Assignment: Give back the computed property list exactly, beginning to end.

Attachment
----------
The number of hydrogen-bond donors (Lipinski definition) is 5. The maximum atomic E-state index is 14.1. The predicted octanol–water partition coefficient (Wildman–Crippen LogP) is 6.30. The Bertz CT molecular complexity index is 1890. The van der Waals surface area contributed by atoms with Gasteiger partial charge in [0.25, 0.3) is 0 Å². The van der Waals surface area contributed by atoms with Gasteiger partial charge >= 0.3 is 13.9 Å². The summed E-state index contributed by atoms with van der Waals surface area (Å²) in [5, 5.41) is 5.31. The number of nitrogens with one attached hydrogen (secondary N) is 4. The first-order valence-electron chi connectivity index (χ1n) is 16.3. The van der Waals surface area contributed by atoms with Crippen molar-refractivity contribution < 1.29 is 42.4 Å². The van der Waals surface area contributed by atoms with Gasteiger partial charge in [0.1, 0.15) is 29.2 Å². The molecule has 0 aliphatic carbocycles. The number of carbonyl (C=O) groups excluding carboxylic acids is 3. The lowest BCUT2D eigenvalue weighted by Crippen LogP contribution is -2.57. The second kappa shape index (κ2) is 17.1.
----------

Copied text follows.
The number of hydrogen-bond donors (Lipinski definition) is 5. The maximum atomic E-state index is 14.1. The predicted octanol–water partition coefficient (Wildman–Crippen LogP) is 6.30. The Bertz CT molecular complexity index is 1890. The van der Waals surface area contributed by atoms with Gasteiger partial charge in [0.25, 0.3) is 0 Å². The van der Waals surface area contributed by atoms with Gasteiger partial charge >= 0.3 is 13.9 Å². The summed E-state index contributed by atoms with van der Waals surface area (Å²) in [5, 5.41) is 5.31. The number of nitrogens with one attached hydrogen (secondary N) is 4. The first-order valence-electron chi connectivity index (χ1n) is 16.3. The van der Waals surface area contributed by atoms with Crippen molar-refractivity contribution < 1.29 is 42.4 Å². The van der Waals surface area contributed by atoms with Gasteiger partial charge in [0.1, 0.15) is 29.2 Å². The molecule has 0 aliphatic carbocycles. The number of carbonyl (C=O) groups excluding carboxylic acids is 3. The lowest BCUT2D eigenvalue weighted by Crippen LogP contribution is -2.57. The second kappa shape index (κ2) is 17.1.